Loki’s Lair is affectionately dedicated to Eight Strings & a Whistle, whose superb musicianship has graced Winges-notes since the previous century. — Mark Winges

 

 

Maqām

Maqām was written in 1978, after a period in which I had been largely immersed in composing electronic music. In returning to the chamber medium, I was interested in rethinking my approach to melody and began to study traditional systems of melodic types and formulae: such systems are common to a number of ancient musical cultures, including those of Greece, the Middle East, and India. In particular, I was drawn to maqām, an Arabic system of melodic motives, tonal/spatial formulas, and improvisational techniques with roots in early Persian music. While neither the specific melodic material nor the tonal language found in my work is derived from this system, I feel that my approach to melodic invention nevertheless has a certain affinity with it. The title of this work is intended as an acknowledgement of a learning process, a gesture of respect, an attempt to create a point of resonance with this musical tradition rather than an appropriation of it.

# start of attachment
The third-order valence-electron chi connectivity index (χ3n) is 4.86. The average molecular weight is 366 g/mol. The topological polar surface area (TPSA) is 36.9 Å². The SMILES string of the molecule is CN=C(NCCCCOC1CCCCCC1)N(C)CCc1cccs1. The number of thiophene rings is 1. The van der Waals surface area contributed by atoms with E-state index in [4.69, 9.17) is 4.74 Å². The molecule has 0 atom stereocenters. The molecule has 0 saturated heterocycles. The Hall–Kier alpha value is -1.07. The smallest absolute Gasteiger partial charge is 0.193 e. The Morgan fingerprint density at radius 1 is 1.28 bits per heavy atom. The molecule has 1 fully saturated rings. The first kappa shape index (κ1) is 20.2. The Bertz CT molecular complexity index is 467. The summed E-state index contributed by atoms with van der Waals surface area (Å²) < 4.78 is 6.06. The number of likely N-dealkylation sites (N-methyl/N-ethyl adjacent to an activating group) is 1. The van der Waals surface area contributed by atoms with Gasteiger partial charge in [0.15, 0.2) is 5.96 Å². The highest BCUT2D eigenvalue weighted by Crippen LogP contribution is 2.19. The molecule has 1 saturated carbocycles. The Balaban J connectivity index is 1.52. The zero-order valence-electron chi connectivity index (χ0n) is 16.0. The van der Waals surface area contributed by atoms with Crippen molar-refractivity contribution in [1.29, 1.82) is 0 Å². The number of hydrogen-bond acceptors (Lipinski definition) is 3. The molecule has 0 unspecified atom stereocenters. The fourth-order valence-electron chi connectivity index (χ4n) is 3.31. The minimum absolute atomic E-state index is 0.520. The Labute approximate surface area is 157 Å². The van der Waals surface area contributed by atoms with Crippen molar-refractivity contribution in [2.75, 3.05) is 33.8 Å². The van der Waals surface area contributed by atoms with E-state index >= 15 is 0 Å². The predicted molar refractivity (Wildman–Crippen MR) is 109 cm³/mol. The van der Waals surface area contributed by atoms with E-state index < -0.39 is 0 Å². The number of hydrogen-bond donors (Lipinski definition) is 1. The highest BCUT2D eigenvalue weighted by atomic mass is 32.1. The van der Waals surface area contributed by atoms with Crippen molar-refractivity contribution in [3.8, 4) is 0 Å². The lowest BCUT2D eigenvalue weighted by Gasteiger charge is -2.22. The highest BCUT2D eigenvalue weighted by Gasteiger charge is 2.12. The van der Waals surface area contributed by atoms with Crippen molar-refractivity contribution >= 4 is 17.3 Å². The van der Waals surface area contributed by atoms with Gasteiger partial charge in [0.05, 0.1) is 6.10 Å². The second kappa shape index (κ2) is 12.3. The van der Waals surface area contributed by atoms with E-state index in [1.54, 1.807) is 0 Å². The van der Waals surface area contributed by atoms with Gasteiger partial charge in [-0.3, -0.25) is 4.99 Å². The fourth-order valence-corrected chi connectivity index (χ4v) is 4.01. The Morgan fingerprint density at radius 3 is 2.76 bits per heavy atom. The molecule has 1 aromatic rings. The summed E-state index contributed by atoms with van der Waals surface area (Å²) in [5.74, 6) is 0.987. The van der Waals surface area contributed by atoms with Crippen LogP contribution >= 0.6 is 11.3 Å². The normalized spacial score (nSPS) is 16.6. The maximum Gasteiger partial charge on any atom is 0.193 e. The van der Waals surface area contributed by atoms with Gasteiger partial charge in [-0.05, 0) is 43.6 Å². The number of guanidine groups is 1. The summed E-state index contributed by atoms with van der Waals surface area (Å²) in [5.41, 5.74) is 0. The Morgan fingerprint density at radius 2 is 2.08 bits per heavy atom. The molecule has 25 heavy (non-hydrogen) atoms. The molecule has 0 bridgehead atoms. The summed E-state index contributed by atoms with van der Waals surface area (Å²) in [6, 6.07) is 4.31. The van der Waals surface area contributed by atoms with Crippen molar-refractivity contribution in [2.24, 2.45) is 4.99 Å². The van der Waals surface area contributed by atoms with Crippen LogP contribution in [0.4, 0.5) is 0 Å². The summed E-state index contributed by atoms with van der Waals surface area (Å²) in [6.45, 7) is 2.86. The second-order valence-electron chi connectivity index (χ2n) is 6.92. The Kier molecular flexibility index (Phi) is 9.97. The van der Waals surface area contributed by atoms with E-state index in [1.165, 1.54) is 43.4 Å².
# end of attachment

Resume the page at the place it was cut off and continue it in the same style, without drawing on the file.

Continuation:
Maqām was written for The Galliard Ensemble, in Toronto, and was premiered by them. — Paul Théberge

 

 

Two Journeys

Written for Eight Strings & a Whistle, Two Journeys (“Third Eye,” 2018; “The Inward Journey,” 2019) represents separate but connected journeys towards self-awakening, awareness, enlightenment, and greater spirituality.